Originally posted by bill bozeman:
The best way to understand this is to think what happens when you override a method. If you have a Parent class name A and a child class that extends A named B, then you create an instance like this:
A a = new B();
perfectly legal and used all the time. Then when you call a method like a.aMethod();, if it is an overridden method the body from class B() runs because of late-binding. But with a static method, you get don't get the method body of B() but of A() because it is not overriding the method, it is hiding it.
188.8.131.52 Overriding (by Instance Methods)
An instance method m1 declared in a class C overrides another method with the same signature, m2, declared in class A if both
1. C is a subclass of A.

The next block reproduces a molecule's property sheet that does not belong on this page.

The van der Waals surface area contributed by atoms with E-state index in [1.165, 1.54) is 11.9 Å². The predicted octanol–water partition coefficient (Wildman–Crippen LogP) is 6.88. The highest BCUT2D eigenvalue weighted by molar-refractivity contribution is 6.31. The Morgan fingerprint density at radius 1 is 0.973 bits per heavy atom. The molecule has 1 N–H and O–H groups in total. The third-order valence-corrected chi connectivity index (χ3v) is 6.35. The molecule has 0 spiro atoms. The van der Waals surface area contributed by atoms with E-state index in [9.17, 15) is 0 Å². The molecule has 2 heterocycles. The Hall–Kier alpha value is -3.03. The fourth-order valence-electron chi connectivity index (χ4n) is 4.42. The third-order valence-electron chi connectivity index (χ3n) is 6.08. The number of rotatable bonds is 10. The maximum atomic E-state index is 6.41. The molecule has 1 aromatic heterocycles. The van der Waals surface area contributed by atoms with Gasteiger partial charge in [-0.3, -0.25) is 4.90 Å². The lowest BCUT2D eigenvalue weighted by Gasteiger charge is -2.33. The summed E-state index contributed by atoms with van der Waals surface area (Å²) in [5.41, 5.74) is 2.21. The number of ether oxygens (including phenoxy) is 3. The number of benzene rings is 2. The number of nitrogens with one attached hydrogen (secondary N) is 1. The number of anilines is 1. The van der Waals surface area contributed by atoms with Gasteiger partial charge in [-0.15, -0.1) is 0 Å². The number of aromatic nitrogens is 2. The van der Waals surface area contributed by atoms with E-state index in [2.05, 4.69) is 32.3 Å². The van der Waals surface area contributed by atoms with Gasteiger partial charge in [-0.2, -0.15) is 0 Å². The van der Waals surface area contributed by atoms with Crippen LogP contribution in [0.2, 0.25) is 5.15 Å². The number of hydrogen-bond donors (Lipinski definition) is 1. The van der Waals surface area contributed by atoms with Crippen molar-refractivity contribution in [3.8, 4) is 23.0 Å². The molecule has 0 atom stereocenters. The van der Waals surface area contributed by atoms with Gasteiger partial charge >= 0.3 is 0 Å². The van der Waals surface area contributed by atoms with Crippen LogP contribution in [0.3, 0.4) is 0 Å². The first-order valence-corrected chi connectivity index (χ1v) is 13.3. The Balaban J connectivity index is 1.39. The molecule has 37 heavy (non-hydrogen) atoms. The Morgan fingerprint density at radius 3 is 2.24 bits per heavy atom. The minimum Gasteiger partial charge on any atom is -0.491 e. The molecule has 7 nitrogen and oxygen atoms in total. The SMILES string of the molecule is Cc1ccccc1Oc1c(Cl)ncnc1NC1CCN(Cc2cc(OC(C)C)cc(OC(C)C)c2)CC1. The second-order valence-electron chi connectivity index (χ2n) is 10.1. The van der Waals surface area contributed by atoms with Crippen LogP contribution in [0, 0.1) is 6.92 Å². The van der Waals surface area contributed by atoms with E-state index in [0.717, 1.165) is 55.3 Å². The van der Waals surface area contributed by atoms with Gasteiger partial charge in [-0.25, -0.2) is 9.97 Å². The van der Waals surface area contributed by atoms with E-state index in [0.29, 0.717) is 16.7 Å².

* m2 is non-private and accessible from C, or
* m1 overrides a method m3, m3 distinct from m1, m3 distinct from m2, such that m3 overrides m2.
184.108.40.206 Hiding (by Class Methods)
If a class declares a static method, then the declaration of that method is said to hide any and all methods with the same signature in the superclasses and superinterfaces of the class that would otherwise be accessible to code in the class. A compile-time error occurs if a static method hides an instance method.
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